What if not being raised in a broken home was a handicap that caused one to live in a delusional state, expecting everything to be within a relatively rigid set of norms their whole life long?
What if when you got older, you stopped calling the humans who gave you their sperm and egg DNA, love and attention (no matter if they were coddling, attentive, overbearing or sending you to a baby sitter, drunk or self-absorbed ... whatever they gave you) parents?
What if you started calling them Mary and Jack, or Peggy and Martin, or, in my case, Alesia and Gregory?
What if the words parental figures meant those who supported everyone, constantly?
What if you had an epiphany that the Earth and Sun are actually your parents?
What if you suddenly realized yourself as an adult and Alesia and Gregory became people instead of what your unconscious was programmed to think of them as: gods?
What if Alesia faced overwhelming odds against the development of her self esteem to create a colorful life for herself, even if she couldn’t be there as a mother in many ways?
What if Gregory came from an academic home, wherein his father was a renowned and well-loved professor on campus but a cruel and ruthless grouch to those closest to him, behind closed doors?
What if Gregory raised his kids mostly by himself and sometimes had an Irish temper but really, over the long-run, did an amazing job?
What if all the ways that Alesia and Gregory disappointed their kids was a story that could be dropped when the kids became adults? Even the most disappointing things?
What if the kids decided to hold on to the stories forever and expect these people to be more than people, in fact, to be like gods so that they could worship deranged stories based in the past and never come fully into the present or envision a future they could create?
What if you thought of everything/everyone you eat, wear, walk around on and in, look through, watch, listen to, soak in, bump into, lie down on, make love to, sing into, drink, breath, type on, kiss, pet, touch, see and smell as a gift made by the Earth and the Sun.
What if you are old enough to see that you write the story of how life is?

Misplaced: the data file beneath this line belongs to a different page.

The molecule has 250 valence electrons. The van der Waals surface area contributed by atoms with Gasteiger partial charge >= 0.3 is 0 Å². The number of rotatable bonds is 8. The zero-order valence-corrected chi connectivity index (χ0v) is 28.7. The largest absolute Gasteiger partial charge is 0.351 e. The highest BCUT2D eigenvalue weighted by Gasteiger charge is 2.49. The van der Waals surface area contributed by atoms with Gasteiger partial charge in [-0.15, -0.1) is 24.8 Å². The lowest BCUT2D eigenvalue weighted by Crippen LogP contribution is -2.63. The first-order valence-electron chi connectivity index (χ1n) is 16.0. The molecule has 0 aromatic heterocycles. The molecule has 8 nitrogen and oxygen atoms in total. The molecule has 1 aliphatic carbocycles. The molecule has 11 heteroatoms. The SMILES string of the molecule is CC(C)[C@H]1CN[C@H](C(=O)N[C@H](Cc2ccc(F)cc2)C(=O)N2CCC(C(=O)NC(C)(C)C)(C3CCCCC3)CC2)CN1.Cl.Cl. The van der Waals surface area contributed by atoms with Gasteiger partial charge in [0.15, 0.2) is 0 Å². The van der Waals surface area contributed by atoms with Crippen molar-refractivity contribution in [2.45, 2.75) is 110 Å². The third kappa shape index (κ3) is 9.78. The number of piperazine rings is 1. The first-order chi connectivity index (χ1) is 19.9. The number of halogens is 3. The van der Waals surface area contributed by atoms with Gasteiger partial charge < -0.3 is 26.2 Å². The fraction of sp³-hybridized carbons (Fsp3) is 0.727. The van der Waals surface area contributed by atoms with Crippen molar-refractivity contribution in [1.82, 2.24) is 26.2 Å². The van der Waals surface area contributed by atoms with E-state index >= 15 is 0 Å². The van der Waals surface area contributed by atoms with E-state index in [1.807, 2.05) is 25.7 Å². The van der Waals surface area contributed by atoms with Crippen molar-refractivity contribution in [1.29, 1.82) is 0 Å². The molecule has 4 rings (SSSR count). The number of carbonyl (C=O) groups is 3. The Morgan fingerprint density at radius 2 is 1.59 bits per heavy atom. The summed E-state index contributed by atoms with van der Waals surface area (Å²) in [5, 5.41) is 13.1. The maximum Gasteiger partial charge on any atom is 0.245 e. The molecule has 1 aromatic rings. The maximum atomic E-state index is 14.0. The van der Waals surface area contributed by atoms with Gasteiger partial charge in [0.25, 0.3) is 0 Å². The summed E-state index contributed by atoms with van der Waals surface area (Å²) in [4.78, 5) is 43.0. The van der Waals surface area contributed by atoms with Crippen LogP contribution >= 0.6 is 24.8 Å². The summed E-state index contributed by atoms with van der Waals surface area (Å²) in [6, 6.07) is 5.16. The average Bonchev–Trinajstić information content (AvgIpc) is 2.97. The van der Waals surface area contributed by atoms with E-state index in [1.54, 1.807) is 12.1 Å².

What if life is asking you to be its co-author?
What if you decided that the story you started to write was too much like that of people like Alesia and Gregory or Sarah and Jeff or ...?
Wouldn't that be plagiarism, anyway?
What if you wanted to write a different story?
What if you wanted it to be a damn good story?
Like a Pulitzer?
What if those people who gave you your genes and tended to you while you grew were also children of the Sun and the Earth?
What if we did a super-conscious dance with them whereby, over the years, we turned with the table, became chummy and then assumed the role as their caretakers?
What if humans found a million lines of conversation unspoken in nibbles on raw spinach … the unscripted cacophony of birdsongs … the foam and tiny crab dens left just moments after the retreat of a broken wave … the movement of clouds that almost makes us a bit dizzy as we relax into the grassy earth under our backs … ?
What if the Earth and the Sun produced the perfect food for us?
What if we didn’t need to refine, fix, package, market the perfect symbiosis we enjoy?
What if we did it anyway and the sense of separation made us instead feel like we had no parents at all?
What if this symbiosis surpasses any form of true love?
What if this is a necessary prerequisite for the luxury of thinking hours on end about what true love is?
What if us making it this far, with intelligence in tact, was against amazing odds?
What if just our zygote form was millions of times less likely to happen than a baby sea turtle making its way through trappings in the dark to the sea and growing three decades old through constant threat of predation?
What if you realized that the Sun and the Earth would never judge you, or anyone?
What if you recalled every time in your life where you felt alone and realized that they could never leave you ... and you could never leave them ... that you are inseparable? That we are all of the same parents, in the end?